I have already discussed two of Gormley's pieces that explicitly concern optic vision in general and the surveillant gaze in particular. Certainly, given my own research interests, this contributes to my favouring these specific works for review. But it is the next work I wish to examine that provided the eureka moment for me in terms of conceptualizing the idea of tactile burden, and it arises not due to the absence of vision, but rather light/vision amplified to such a point that it renders (nearly) sightless.
Consider two poles of blindness. One involves the absence of light and the consequent darkness that renders one incapable of seeing. The other involves the total intensification of light on the retinal receptors such that one is blinded by the sheer intensity of the light and has a visceral reaction, which forces closure of the eyes to get relief from the pain (as when looking at a sunny sky after being in a dark room). In Blind Light, Gormley finds a third way between these two poles of blindness by creating a pain-free immersive environment of lightness that becomes a de facto visible sightlessness.
Blind Light is essentially a glass box that has been filled with thick vapour and brightly lit with fluorescent light. The glass walls are reinforced so that atmospheric pressure can be increased to one and a half times normal levels. While this makes the air within slightly more thick and tangible, it avoids becoming excessively warm since heat is being wicked out by a venting system, leaving the environment within eerily cool. You are left to wander in the pitch white of the box.
As Gormley himself describes:
Architecture is supposed to be the location of security and certainty about where you are. It is supposed to protect you from the weather, from darkness, from uncertainty. Blind Light undermines all of that. You enter his interior space that is the equivalent of being on top of a mountain or at the bottom of the sea. It is very important for me that inside it you find the outside. Also you become the immersed figure in an endless ground, literally the subject of the work.
When I entered the space, the first thing I noticed is that it wasn't as "heavy" as I'd anticipated, but this was probably due to my preconceived understanding that the atmospheric pressure would be slightly higher than normal; in fact, the environment was slightly thicker. Though my eyes were fully open, the space in front of me was pitch white, so sound assumed new importance. I became attentive to the playful voices of others enjoying the space, which alerted me to their position long before my visual faculty could confirm. But perhaps the most interesting aspect of my time inside was the oily residue on my eyeballs I came to notice: was this a film from the thick vapour in the room or was it instead the normal atmospheric detritus of urban society, only now made apparent in the pitch whiteness of Blind Light? I do not know.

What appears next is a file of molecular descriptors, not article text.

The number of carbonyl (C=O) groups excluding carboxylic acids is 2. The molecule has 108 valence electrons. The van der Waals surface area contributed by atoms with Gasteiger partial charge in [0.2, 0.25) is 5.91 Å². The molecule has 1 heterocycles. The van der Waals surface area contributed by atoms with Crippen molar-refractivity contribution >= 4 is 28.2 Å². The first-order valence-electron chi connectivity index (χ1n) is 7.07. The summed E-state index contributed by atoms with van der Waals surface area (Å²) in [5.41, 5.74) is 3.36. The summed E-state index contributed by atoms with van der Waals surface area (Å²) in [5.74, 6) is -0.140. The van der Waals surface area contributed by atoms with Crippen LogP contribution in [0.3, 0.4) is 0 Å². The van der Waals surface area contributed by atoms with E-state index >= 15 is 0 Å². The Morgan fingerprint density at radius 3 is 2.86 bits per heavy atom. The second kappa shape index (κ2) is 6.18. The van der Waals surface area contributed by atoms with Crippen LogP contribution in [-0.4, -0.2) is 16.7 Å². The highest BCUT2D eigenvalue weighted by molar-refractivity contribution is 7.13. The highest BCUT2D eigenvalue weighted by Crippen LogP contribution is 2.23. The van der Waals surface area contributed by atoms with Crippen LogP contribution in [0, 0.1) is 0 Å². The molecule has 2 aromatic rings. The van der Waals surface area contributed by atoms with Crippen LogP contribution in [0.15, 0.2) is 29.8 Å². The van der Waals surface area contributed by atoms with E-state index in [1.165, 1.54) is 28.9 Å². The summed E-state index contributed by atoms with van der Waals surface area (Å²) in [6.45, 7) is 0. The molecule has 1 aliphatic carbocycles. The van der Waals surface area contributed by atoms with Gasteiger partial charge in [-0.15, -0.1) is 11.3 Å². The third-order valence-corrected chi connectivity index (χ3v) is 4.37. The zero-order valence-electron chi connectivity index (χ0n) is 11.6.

So why was I so excited when I saw this piece during Gormley's presentation at EGS? From his early lead bodycase works, through his Domain series, to his Feeling Material series, I witnessed what I perceived to be an increasing dematerialization of the body into the information and data networks that bind the multitude of human bodies together. I have discussed such a dematerialization or outering into the data networks for several years here at sportsBabel, a sample of which I include here:
- Hybrids, Mutants and Replicants
- Sport Amputees
- Polar Inertia
- Attempting to Extend Benjamin
- Body Treble
- Dematerialization and Disinformation
- The Art of Sport in the Age of Mediated Simulation
So, if artists are the antennae of society, detecting problems and shifts and articulating them through their work to the rest of us, then what was next, I wondered. Was there a potential way out, so to speak, for the dematerializing body?
During Gormley's presentation at EGS, Blind Light was the answer.
Theoretically, we might usefully contrast Blind Light with Virilio's concept of the "vision machine." While Virilio's vision machine is a networked collection of cameras, databases and tracking algorithms that is visually impotent in the classical sense, yet sees everything, Gormley's Blind Light constructs an environment in which eyes are wide open and everything is illuminated, yet one sees nothing. In both situations the notion of the tactile is key: the vision machine manipulates data and enables "sight" through the tactile, digital interplay between the senses: a haptic-made-optic.
With Blind Light, by contrast, we are at a point in which the body is completely dematerialized into or merged with its architectural container, the glass box, while bodies also interact within its space; we are at once corporeal and in the network. And for one to navigate the other vision becomes useless: we feel the heavy atmosphere on our skin and in our breathing, we listen for audio cues in the acoustic space, we tread gingerly with the soles of our feet and reach out tentatively with our fingertips. It is tactility, or the interplay between the senses, that allows us to survive the blinding light(ness) of the network.
Hence, tactile burden.